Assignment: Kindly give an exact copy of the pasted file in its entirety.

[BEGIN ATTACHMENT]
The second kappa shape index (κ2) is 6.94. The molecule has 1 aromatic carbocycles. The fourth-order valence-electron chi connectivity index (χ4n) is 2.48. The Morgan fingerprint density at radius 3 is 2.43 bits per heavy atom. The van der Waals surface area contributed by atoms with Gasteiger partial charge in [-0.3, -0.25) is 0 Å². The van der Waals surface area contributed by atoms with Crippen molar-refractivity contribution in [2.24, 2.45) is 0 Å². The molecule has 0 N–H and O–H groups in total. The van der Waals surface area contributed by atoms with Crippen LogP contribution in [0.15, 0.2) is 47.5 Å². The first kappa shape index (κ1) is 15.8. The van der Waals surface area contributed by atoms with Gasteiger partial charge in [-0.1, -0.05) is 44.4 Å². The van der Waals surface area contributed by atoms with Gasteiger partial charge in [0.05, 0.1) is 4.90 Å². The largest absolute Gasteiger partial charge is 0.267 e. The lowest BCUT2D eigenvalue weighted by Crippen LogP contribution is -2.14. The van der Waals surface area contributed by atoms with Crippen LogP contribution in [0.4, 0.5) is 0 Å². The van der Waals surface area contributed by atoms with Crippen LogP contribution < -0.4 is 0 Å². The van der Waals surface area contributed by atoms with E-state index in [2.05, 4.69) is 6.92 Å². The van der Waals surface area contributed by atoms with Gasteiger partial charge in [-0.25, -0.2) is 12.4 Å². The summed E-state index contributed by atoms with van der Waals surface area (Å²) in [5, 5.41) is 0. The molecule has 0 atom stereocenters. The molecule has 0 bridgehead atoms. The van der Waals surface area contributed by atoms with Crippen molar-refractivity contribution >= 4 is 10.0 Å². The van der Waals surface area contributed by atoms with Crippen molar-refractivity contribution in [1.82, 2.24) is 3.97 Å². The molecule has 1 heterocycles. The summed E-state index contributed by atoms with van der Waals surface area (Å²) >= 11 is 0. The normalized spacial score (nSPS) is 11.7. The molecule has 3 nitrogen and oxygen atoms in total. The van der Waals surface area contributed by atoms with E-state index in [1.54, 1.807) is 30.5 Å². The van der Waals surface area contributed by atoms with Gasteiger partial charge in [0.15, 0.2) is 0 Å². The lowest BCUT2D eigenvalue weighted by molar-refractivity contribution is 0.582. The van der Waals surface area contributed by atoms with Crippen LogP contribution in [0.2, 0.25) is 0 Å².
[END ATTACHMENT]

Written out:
The second kappa shape index (κ2) is 6.94. The molecule has 1 aromatic carbocycles. The fourth-order valence-electron chi connectivity index (χ4n) is 2.48. The Morgan fingerprint density at radius 3 is 2.43 bits per heavy atom. The van der Waals surface area contributed by atoms with Gasteiger partial charge in [-0.3, -0.25) is 0 Å². The van der Waals surface area contributed by atoms with Crippen molar-refractivity contribution in [2.24, 2.45) is 0 Å². The molecule has 0 N–H and O–H groups in total. The van der Waals surface area contributed by atoms with Crippen LogP contribution in [0.15, 0.2) is 47.5 Å². The first kappa shape index (κ1) is 15.8. The van der Waals surface area contributed by atoms with Gasteiger partial charge in [-0.1, -0.05) is 44.4 Å². The van der Waals surface area contributed by atoms with Gasteiger partial charge in [0.05, 0.1) is 4.90 Å². The largest absolute Gasteiger partial charge is 0.267 e. The lowest BCUT2D eigenvalue weighted by Crippen LogP contribution is -2.14. The van der Waals surface area contributed by atoms with Crippen LogP contribution in [0.4, 0.5) is 0 Å². The van der Waals surface area contributed by atoms with Crippen LogP contribution < -0.4 is 0 Å². The van der Waals surface area contributed by atoms with E-state index in [2.05, 4.69) is 6.92 Å². The van der Waals surface area contributed by atoms with Gasteiger partial charge in [-0.25, -0.2) is 12.4 Å². The summed E-state index contributed by atoms with van der Waals surface area (Å²) in [5, 5.41) is 0. The molecule has 0 atom stereocenters. The molecule has 0 bridgehead atoms. The van der Waals surface area contributed by atoms with Crippen molar-refractivity contribution >= 4 is 10.0 Å². The van der Waals surface area contributed by atoms with Crippen molar-refractivity contribution in [1.82, 2.24) is 3.97 Å². The molecule has 1 heterocycles. The summed E-state index contributed by atoms with van der Waals surface area (Å²) >= 11 is 0. The normalized spacial score (nSPS) is 11.7. The molecule has 3 nitrogen and oxygen atoms in total. The van der Waals surface area contributed by atoms with E-state index in [1.54, 1.807) is 30.5 Å². The van der Waals surface area contributed by atoms with Gasteiger partial charge in [0.15, 0.2) is 0 Å². The lowest BCUT2D eigenvalue weighted by molar-refractivity contribution is 0.582. The van der Waals surface area contributed by atoms with Crippen LogP contribution in [0.2, 0.25) is 0 Å².